If you have an “old school” pension, you will face a tough decision at some point. Do I take the monthly checks or the lump sum payout? Now, many companies or employers don’t offer pensions at all. That makes this a non-issue. Other employers, having pensions, don’t offer lump sum payouts as an option. Again, this makes it easier, at least from a decision-making standpoint. Which one should you take? Should you take a partial lump sum if that’s offered? As more and more companies are offering these options, more people are struggling with this decision. Here locally in St. Louis, companies like Boeing, Anheuser-Busch, and others are seeing their workers faced with this tough and life-lasting decision.
Unfortunately, there is not a definitive answer. There are many factors, both math and non-math, that come into play. An honest discussion and analysis, gives weight to the pros and cons of all the options. In some cases, there can be a stress-inducing number of possibilities for your choice. How do you make that decision? How do you feel good about that decision after you’ve made it? Let’s take a brief look at some of those considerations.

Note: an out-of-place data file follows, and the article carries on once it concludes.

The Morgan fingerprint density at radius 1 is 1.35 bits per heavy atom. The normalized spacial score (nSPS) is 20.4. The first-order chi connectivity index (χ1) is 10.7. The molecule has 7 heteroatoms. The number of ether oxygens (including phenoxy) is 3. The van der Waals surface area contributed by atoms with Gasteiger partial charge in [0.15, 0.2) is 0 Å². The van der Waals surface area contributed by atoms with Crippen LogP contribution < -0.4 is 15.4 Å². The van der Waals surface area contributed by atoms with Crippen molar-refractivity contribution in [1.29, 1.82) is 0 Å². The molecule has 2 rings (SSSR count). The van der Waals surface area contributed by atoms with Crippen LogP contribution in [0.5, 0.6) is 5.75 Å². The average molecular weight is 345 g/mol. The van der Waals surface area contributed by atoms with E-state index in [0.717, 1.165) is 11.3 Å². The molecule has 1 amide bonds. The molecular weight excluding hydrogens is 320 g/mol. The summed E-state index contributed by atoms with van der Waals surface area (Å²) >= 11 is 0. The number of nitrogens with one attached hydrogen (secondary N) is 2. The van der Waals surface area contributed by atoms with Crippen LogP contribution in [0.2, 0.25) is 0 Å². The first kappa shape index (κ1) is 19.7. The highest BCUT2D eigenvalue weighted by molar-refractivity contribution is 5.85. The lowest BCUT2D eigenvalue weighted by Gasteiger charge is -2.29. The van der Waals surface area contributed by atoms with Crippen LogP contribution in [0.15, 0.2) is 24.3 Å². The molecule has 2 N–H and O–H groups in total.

Returns. The math and estimating returns is probably the easiest concept of this topic to understand. Selecting the monthly checks gives you the sense of security. The checks provide a promised “guarantee” to you. The word guarantee should condition you to ask two things: by whom? And, at what cost? In this case, the by whom part is generally covered. It would take an extreme set of circumstances for your monthly check to be in jeopardy. For the second part, know that any guarantee must come with a cost. Why would anyone provide a guarantee if they gave you all the upside? There are countless math examples available by a simple internet search. We can generalize for our purposes here. Over the likely decades of your retirement years, the monthly checks will cost you in the ballpark of 50% of your potential returns. And, that’s okay. You have to decide if that steady check, that is there each month, is worth that price. Pension checks typically have a 3-5% rate built into them. That’s how they come up with the monthly check amount. A diversified portfolio, if managed with proper principles over time, has historically done twice that or better. It does that with uncertainty and market fluctuations, though.